The first is a podcast from Lynn Nichols and the fine folks at the Ohio Society of CPAs. In it, Nichols reviews the origins of the PTIN movement and the requirements themselves, which boil down to this: “If you're a CPA and you have a practice and prepare tax returns, you have to have a PTIN,” says Nichols. “Everyone who works for you who exercises any discretion in the preparation of a return … has to have a number.
“The AICPA has done all it can and the IRS is unyielding,” he adds.
Next is a message from Marie Wright, a senior stakeholder liaison with the IRS. It begins with a notice that has been added to the IRS's online PTIN resource center:
Attention joint filers with different last names. Please wait until December 6, 2010, to submit a PTIN application if: your last return was married filing jointly, you were the secondary spouse on the return, and you have a different last name than your spouse. We are addressing a system issue that has prevented joint filers with different last names from getting their PTIN. We apologize for any inconvenience.
“Any other preparers who have experienced difficulty with registration may also want to try again beginning on Dec. 6 as other miscellaneous programming improvements are being conducted at the same time,” Wright says.
7. I am a reporting agent who prepares Forms W-2, Forms W-4 and Forms 94X series returns for my clients for compensation. I do not exercise any discretion or independent judgment on my client's underlying tax positions and I do not render tax advice to any of my clients. Do I need a PTIN?
No. The PTIN regulations incorporate the carve-out from the definition of tax return preparer in Treasury Regulation section 301.7701–15(f) for individuals who provide only typing, reproduction, or other mechanical assistance in the preparation of a return or claim for refund. Example one under Treasury Regulation section 301.7701-15(f)(6) provides that reporting agents who do not exercise any discretion or independent judgment on the client's underlying tax positions and who do not render tax advice to any clients are carved-out under this exception and, therefore, are not tax return preparers.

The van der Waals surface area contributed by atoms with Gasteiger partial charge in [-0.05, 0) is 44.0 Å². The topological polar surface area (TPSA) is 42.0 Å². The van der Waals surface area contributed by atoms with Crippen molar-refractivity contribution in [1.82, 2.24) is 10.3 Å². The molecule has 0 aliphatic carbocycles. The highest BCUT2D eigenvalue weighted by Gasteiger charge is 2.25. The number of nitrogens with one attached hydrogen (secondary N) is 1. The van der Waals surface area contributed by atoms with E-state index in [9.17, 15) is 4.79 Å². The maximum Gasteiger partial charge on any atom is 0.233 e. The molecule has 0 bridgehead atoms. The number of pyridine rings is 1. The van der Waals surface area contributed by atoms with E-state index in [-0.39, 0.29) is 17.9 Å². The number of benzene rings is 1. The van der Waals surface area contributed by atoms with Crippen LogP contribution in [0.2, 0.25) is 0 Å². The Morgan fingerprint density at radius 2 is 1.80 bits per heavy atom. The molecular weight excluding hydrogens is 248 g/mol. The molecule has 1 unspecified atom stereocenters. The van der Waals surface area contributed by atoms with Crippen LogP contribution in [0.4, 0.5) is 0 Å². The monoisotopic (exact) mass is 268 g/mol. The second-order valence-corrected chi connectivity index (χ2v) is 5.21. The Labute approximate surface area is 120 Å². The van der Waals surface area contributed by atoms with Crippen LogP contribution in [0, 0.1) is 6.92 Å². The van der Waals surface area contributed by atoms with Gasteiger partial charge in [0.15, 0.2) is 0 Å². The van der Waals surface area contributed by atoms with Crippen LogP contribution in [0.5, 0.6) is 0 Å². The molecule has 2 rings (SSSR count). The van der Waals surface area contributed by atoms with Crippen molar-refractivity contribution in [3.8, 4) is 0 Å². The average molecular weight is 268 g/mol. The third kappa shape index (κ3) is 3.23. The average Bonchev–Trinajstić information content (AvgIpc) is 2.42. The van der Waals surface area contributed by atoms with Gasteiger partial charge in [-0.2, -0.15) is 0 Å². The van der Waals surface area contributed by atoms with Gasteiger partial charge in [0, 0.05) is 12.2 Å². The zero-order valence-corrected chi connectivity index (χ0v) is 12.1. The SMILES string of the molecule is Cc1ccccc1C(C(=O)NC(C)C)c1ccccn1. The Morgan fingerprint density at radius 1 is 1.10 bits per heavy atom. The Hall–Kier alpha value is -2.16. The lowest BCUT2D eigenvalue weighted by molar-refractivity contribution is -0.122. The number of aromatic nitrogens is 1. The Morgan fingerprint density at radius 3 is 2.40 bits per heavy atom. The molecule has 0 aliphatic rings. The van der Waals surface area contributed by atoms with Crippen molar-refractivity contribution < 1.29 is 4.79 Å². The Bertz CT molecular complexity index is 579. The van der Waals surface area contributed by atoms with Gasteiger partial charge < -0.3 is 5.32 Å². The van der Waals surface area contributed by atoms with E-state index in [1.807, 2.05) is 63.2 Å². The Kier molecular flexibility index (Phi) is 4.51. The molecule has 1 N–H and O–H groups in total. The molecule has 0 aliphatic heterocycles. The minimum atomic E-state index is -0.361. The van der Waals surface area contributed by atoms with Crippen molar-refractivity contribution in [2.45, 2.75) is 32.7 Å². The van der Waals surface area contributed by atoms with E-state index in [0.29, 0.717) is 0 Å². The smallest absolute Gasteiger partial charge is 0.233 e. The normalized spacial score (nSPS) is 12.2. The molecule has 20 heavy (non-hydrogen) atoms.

8. I am a reporting agent who prepares Forms W-2, Forms W-4 and Forms 94X series returns for my clients for compensation. On occasion, my clients ask me for assistance with issues such as determining whether their workers are employees or independent contractors for federal tax purposes. Do I need a PTIN?
Yes. The PTIN regulations require all tax return preparers who are compensated for preparing, or assisting in the preparation of, all or substantially all of a tax return or claim for refund of tax to register and obtain a PTIN. The carve-out from the definition of tax return preparer for individuals who provide only typing, reproduction, or other mechanical assistance in the preparation of a return or claim for refund does not apply to reporting agents who render tax advice to any client (example two under Treasury Regulation section 301.7701-15(f)(6)).